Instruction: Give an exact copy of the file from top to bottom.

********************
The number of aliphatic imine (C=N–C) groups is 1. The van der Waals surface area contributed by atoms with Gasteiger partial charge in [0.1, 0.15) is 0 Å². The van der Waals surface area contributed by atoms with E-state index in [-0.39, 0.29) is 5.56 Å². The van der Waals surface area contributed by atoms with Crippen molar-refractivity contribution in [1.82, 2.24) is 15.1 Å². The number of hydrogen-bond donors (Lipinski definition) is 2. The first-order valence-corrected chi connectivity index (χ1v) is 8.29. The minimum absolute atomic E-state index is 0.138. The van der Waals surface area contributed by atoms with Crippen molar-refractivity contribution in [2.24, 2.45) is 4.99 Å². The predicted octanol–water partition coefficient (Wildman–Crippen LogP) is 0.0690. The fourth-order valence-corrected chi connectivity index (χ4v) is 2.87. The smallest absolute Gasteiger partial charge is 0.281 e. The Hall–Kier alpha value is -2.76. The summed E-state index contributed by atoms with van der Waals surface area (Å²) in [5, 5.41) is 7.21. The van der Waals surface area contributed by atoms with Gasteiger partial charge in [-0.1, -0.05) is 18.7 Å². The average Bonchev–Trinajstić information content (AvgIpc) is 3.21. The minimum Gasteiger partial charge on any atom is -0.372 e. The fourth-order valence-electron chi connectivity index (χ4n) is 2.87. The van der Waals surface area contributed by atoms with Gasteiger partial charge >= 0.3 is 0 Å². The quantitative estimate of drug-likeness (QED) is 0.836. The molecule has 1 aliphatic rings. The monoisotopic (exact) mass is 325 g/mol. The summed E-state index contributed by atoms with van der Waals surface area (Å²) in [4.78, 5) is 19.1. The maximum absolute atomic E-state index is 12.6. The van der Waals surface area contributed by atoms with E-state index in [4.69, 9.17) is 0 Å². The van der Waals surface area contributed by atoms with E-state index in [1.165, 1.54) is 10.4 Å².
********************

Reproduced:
The number of aliphatic imine (C=N–C) groups is 1. The van der Waals surface area contributed by atoms with Gasteiger partial charge in [0.1, 0.15) is 0 Å². The van der Waals surface area contributed by atoms with E-state index in [-0.39, 0.29) is 5.56 Å². The van der Waals surface area contributed by atoms with Crippen molar-refractivity contribution in [1.82, 2.24) is 15.1 Å². The number of hydrogen-bond donors (Lipinski definition) is 2. The first-order valence-corrected chi connectivity index (χ1v) is 8.29. The minimum absolute atomic E-state index is 0.138. The van der Waals surface area contributed by atoms with Crippen molar-refractivity contribution in [2.24, 2.45) is 4.99 Å². The predicted octanol–water partition coefficient (Wildman–Crippen LogP) is 0.0690. The fourth-order valence-corrected chi connectivity index (χ4v) is 2.87. The smallest absolute Gasteiger partial charge is 0.281 e. The Hall–Kier alpha value is -2.76. The summed E-state index contributed by atoms with van der Waals surface area (Å²) in [5, 5.41) is 7.21. The van der Waals surface area contributed by atoms with Gasteiger partial charge in [-0.1, -0.05) is 18.7 Å². The average Bonchev–Trinajstić information content (AvgIpc) is 3.21. The minimum Gasteiger partial charge on any atom is -0.372 e. The fourth-order valence-electron chi connectivity index (χ4n) is 2.87. The van der Waals surface area contributed by atoms with Gasteiger partial charge >= 0.3 is 0 Å². The quantitative estimate of drug-likeness (QED) is 0.836. The molecule has 1 aliphatic rings. The monoisotopic (exact) mass is 325 g/mol. The summed E-state index contributed by atoms with van der Waals surface area (Å²) in [4.78, 5) is 19.1. The maximum absolute atomic E-state index is 12.6. The van der Waals surface area contributed by atoms with E-state index in [4.69, 9.17) is 0 Å². The van der Waals surface area contributed by atoms with E-state index in [1.165, 1.54) is 10.4 Å².